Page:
Using only VPN as your main method to access you homelab environment is not alway as reliable as you would hope so. VPN sometimes is unstable and hard to troubleshoot, especially remotely. If you have wonder if there is a way to access your web console of your homelab hypervisor externally and restrict access to it, this blog is what you are seeking. In this blog, I will show a use case where you can use an open-source reverse proxy alongside Cloudflare “awesome” dashboard functionality.
For this post, you will need three things:
1- Router that has public IP. In this blog I choose pfSense ❤
2- Virtual machine that has docker installed and has access to the internet.
3- Registered domain name through Cloudflare.
Before diving into the project, let’s take a define some terms to establish ground-level knowledge:
Cloudflare Dashboard: Cloudflare dashboard is where you define the DNS records and modify them. Since we’re on the subject, the dashboard so many many AMAZING services that I can’t even begin to fathom what you could accomplish with them. For the time being, we will stick with the basics ones such as:
1- DNS: To define our DNS records
2- SSL/TLS: To modify TLS negotiations with the proxy and other parties.
3- Access: Protect internal resources by requiring authentication
To read more about these services, visit their documentation page.
Traefik: Traefik is a dockerized and open-source reverse proxy and load balancer typically used with microservices in the cloud(Docker swarm, Kubernetes).
Under Cloudflare dashboard Go to the DNS tab and create a new ‘A’ record that corrospond to you public IP. An example is shown in the screenshot below. This record will be used for the traefik web interface.
After adding the ‘A’ record, you will need to add a ‘CNAME’ record for each microservice you need to access externally. The CNAME record will point back to the Traefik ‘A’ record “dynamic” we added earlier. Here’s an example of adding a web01 record.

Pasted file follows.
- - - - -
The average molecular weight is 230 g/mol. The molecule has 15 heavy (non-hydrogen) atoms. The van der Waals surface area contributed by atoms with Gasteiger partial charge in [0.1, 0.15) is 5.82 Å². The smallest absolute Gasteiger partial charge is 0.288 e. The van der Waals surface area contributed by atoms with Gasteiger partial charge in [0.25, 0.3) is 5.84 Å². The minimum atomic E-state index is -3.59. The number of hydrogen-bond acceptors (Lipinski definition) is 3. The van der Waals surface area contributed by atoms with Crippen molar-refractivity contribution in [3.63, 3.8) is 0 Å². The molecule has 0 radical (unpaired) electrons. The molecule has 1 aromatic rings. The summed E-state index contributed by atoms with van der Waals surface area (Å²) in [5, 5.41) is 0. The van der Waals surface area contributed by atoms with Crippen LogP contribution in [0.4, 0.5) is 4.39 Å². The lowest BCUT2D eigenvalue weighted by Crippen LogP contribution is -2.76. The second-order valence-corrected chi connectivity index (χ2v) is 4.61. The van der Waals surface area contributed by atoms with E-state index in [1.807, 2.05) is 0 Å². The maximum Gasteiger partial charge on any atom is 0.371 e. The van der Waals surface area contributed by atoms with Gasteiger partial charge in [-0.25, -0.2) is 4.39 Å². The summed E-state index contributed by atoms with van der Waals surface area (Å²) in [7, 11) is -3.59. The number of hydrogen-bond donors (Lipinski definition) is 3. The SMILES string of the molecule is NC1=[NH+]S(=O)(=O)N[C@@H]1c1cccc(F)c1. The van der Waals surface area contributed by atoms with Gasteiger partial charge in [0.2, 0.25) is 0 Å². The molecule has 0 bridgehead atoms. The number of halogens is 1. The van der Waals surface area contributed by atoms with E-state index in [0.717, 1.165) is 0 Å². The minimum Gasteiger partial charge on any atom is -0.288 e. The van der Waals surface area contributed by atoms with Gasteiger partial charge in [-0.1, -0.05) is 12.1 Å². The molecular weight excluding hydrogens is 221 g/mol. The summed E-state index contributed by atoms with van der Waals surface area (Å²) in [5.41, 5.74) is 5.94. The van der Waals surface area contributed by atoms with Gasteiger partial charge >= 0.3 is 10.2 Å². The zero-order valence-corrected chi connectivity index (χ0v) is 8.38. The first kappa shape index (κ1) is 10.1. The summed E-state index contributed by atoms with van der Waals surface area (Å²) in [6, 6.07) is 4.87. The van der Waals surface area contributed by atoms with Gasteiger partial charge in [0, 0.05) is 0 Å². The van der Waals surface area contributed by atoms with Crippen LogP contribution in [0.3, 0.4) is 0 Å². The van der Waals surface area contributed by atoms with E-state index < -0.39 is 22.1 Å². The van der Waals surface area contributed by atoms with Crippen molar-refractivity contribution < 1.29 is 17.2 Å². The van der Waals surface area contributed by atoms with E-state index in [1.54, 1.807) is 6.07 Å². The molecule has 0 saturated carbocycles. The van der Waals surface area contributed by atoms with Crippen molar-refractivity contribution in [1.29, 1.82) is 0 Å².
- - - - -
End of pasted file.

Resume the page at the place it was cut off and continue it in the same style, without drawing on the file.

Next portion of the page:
Cloudflare provides you with functionality where you can limit the access of specific page to certain users. The identity provider varies based on your choosing. Every identity provider has their instruction written after you choose it. After you setup your login method create an Access policy for your microservice you want to limit its access. In the screenshot below, I’m creating an access policy that limits the access of web01 page to the user with
[email protected] email. There are many ways to restrict access to a page that is better than what I’m showing that Cloudflare feature such as (“Emails ends with”, “IP range”, “Access Service Token”, … ).
After we install the dependencies namely docker and docker-compose in the VM. Open the terminal in you VM and clone this repo:
root$ git clone https://github.com/sh1dow3r/Traefik_CF
root$ cd Trafik_CF
Inside the repo you will need to apply two task
1- Generate a certificate for Traefik microservices and place it in certs directory, which can be easily done with this command
mkdir -p certs; openssl req -x509 -newkey rsa:4096 -nodes -out certs/cert.crt -keyout certs/cert.key -days 365
2- Make note of your Global API KEY and email from your cloudflare account. This information can be found in your under your profile Cloudflare dashboard
After you have taking the global API Key, add it to the dockerfile in Traefik folder, and add your email as well as shown in the screenshot below:
Now that we configure pfSense to redirect the traffic coming on port 80 and port 443 of the public IP to be redirected to the Traefik reverse proxy. That will be quickly done through the NAT rule to allow port forwarding and through the Firewall Rules to allow incoming traffic to come in.
The Firewall rules would look like something like this: The NAT rules would look like something like this:
In this blog I explained how to add a secondary access to your homelab using Cloudflare free features and using Traefik reverse proxy. I also touched a bit how to configure the routes on pfSense to allow the traffic through using NAT rules. Using such method can help if you lose you VPN access to your environment and help prevent single point of failure on certain cases.